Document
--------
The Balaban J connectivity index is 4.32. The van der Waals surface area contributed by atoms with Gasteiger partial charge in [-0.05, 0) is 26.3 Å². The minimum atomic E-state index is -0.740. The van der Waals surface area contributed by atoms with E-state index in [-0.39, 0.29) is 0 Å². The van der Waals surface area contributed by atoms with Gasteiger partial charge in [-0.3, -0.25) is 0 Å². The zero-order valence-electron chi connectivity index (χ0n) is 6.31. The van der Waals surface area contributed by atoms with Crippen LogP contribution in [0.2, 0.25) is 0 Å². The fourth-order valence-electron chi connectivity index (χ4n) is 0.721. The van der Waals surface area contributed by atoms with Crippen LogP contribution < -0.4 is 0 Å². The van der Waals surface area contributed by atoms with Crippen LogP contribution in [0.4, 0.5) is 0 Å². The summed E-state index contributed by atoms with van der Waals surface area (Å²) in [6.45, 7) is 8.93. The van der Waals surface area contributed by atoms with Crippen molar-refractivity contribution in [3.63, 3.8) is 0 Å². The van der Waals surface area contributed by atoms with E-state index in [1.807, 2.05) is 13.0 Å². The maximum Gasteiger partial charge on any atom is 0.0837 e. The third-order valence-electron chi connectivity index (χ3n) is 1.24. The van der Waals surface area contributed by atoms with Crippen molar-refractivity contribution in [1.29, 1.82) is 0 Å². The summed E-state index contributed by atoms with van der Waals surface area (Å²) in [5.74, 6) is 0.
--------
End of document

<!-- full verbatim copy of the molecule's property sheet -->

The Balaban J connectivity index is 4.32. The van der Waals surface area contributed by atoms with Gasteiger partial charge in [-0.05, 0) is 26.3 Å². The minimum atomic E-state index is -0.740. The van der Waals surface area contributed by atoms with E-state index in [-0.39, 0.29) is 0 Å². The van der Waals surface area contributed by atoms with Gasteiger partial charge in [-0.3, -0.25) is 0 Å². The zero-order valence-electron chi connectivity index (χ0n) is 6.31. The van der Waals surface area contributed by atoms with Crippen LogP contribution in [0.2, 0.25) is 0 Å². The fourth-order valence-electron chi connectivity index (χ4n) is 0.721. The van der Waals surface area contributed by atoms with Crippen LogP contribution < -0.4 is 0 Å². The van der Waals surface area contributed by atoms with Crippen LogP contribution in [0.4, 0.5) is 0 Å². The summed E-state index contributed by atoms with van der Waals surface area (Å²) in [6.45, 7) is 8.93. The van der Waals surface area contributed by atoms with Crippen molar-refractivity contribution in [3.63, 3.8) is 0 Å². The van der Waals surface area contributed by atoms with E-state index in [1.807, 2.05) is 13.0 Å². The maximum Gasteiger partial charge on any atom is 0.0837 e. The third-order valence-electron chi connectivity index (χ3n) is 1.24. The van der Waals surface area contributed by atoms with Crippen molar-refractivity contribution in [1.29, 1.82) is 0 Å². The summed E-state index contributed by atoms with van der Waals surface area (Å²) in [5.74, 6) is 0.